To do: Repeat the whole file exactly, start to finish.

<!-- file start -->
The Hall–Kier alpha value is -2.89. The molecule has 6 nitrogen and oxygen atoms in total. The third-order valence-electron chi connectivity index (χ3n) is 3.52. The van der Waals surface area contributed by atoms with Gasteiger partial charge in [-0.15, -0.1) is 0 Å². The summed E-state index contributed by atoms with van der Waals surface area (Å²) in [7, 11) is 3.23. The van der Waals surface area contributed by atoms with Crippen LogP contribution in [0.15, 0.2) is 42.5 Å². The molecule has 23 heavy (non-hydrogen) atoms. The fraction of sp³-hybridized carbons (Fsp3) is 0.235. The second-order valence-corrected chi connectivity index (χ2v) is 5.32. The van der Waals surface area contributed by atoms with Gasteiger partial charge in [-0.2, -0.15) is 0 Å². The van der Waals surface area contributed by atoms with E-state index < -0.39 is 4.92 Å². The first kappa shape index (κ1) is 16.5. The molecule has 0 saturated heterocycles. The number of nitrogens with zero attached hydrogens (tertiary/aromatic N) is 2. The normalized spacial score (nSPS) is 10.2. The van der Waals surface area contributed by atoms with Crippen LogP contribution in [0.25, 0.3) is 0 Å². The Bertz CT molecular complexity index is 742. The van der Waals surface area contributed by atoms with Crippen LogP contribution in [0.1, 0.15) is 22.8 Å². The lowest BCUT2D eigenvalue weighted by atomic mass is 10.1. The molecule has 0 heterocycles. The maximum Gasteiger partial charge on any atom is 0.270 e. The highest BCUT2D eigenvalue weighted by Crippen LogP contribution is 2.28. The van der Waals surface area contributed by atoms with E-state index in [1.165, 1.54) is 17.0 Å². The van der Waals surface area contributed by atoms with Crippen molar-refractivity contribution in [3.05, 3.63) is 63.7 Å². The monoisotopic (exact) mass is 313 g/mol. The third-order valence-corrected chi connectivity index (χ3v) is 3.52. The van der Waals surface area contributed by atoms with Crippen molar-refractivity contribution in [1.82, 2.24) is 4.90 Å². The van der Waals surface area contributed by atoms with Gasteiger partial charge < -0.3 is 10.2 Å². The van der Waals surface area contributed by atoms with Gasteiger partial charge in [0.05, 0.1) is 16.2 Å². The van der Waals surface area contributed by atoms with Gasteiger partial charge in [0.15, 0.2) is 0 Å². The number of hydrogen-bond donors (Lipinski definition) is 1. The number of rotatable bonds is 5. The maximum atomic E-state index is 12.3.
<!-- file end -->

The Hall–Kier alpha value is -2.89. The molecule has 6 nitrogen and oxygen atoms in total. The third-order valence-electron chi connectivity index (χ3n) is 3.52. The van der Waals surface area contributed by atoms with Gasteiger partial charge in [-0.15, -0.1) is 0 Å². The summed E-state index contributed by atoms with van der Waals surface area (Å²) in [7, 11) is 3.23. The van der Waals surface area contributed by atoms with Crippen LogP contribution in [0.15, 0.2) is 42.5 Å². The molecule has 23 heavy (non-hydrogen) atoms. The fraction of sp³-hybridized carbons (Fsp3) is 0.235. The second-order valence-corrected chi connectivity index (χ2v) is 5.32. The van der Waals surface area contributed by atoms with Gasteiger partial charge in [-0.2, -0.15) is 0 Å². The van der Waals surface area contributed by atoms with E-state index < -0.39 is 4.92 Å². The first kappa shape index (κ1) is 16.5. The molecule has 0 saturated heterocycles. The number of nitrogens with zero attached hydrogens (tertiary/aromatic N) is 2. The normalized spacial score (nSPS) is 10.2. The van der Waals surface area contributed by atoms with Crippen LogP contribution in [0.25, 0.3) is 0 Å². The Bertz CT molecular complexity index is 742. The van der Waals surface area contributed by atoms with Crippen LogP contribution in [0.1, 0.15) is 22.8 Å². The lowest BCUT2D eigenvalue weighted by atomic mass is 10.1. The molecule has 0 heterocycles. The maximum Gasteiger partial charge on any atom is 0.270 e. The highest BCUT2D eigenvalue weighted by Crippen LogP contribution is 2.28. The van der Waals surface area contributed by atoms with E-state index in [1.165, 1.54) is 17.0 Å². The van der Waals surface area contributed by atoms with Crippen molar-refractivity contribution in [3.05, 3.63) is 63.7 Å². The monoisotopic (exact) mass is 313 g/mol. The third-order valence-corrected chi connectivity index (χ3v) is 3.52. The van der Waals surface area contributed by atoms with Crippen molar-refractivity contribution in [1.82, 2.24) is 4.90 Å². The van der Waals surface area contributed by atoms with Gasteiger partial charge < -0.3 is 10.2 Å². The van der Waals surface area contributed by atoms with Gasteiger partial charge in [0.05, 0.1) is 16.2 Å². The van der Waals surface area contributed by atoms with Gasteiger partial charge in [0.15, 0.2) is 0 Å². The number of hydrogen-bond donors (Lipinski definition) is 1. The number of rotatable bonds is 5. The maximum atomic E-state index is 12.3.